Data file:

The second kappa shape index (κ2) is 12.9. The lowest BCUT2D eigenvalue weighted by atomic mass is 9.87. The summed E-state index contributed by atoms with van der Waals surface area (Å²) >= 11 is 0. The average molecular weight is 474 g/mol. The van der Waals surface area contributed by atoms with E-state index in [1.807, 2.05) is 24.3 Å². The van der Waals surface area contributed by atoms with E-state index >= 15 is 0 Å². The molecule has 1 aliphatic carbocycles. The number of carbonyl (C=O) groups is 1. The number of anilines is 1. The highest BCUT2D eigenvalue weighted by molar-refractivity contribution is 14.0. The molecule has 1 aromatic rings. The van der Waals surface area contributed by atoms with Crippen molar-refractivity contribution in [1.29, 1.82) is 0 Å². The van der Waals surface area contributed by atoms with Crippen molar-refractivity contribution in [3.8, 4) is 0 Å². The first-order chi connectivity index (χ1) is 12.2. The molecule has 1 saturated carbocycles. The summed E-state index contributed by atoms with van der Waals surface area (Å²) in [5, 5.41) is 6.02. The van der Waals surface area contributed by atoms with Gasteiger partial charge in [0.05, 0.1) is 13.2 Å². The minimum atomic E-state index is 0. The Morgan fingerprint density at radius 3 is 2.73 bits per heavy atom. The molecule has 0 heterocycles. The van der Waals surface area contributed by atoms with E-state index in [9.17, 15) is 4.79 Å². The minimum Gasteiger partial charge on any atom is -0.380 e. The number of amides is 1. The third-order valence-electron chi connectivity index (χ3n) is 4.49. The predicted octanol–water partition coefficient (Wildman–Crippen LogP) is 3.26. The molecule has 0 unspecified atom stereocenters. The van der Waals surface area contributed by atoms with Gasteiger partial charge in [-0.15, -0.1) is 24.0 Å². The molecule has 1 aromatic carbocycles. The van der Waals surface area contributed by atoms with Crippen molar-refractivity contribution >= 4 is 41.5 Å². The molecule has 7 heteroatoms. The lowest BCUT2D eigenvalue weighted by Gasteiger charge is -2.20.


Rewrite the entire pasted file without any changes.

The second kappa shape index (κ2) is 12.9. The lowest BCUT2D eigenvalue weighted by atomic mass is 9.87. The summed E-state index contributed by atoms with van der Waals surface area (Å²) >= 11 is 0. The average molecular weight is 474 g/mol. The van der Waals surface area contributed by atoms with E-state index in [1.807, 2.05) is 24.3 Å². The van der Waals surface area contributed by atoms with E-state index >= 15 is 0 Å². The molecule has 1 aliphatic carbocycles. The number of carbonyl (C=O) groups is 1. The number of anilines is 1. The highest BCUT2D eigenvalue weighted by molar-refractivity contribution is 14.0. The molecule has 1 aromatic rings. The van der Waals surface area contributed by atoms with Crippen molar-refractivity contribution in [1.29, 1.82) is 0 Å². The van der Waals surface area contributed by atoms with Crippen molar-refractivity contribution in [3.8, 4) is 0 Å². The first-order chi connectivity index (χ1) is 12.2. The molecule has 1 saturated carbocycles. The summed E-state index contributed by atoms with van der Waals surface area (Å²) in [5, 5.41) is 6.02. The van der Waals surface area contributed by atoms with Gasteiger partial charge in [0.05, 0.1) is 13.2 Å². The minimum atomic E-state index is 0. The Morgan fingerprint density at radius 3 is 2.73 bits per heavy atom. The molecule has 0 heterocycles. The van der Waals surface area contributed by atoms with E-state index in [9.17, 15) is 4.79 Å². The minimum Gasteiger partial charge on any atom is -0.380 e. The number of amides is 1. The third-order valence-electron chi connectivity index (χ3n) is 4.49. The predicted octanol–water partition coefficient (Wildman–Crippen LogP) is 3.26. The molecule has 0 unspecified atom stereocenters. The van der Waals surface area contributed by atoms with Gasteiger partial charge in [-0.15, -0.1) is 24.0 Å². The molecule has 1 aromatic carbocycles. The van der Waals surface area contributed by atoms with Crippen molar-refractivity contribution >= 4 is 41.5 Å². The molecule has 7 heteroatoms. The lowest BCUT2D eigenvalue weighted by Gasteiger charge is -2.20.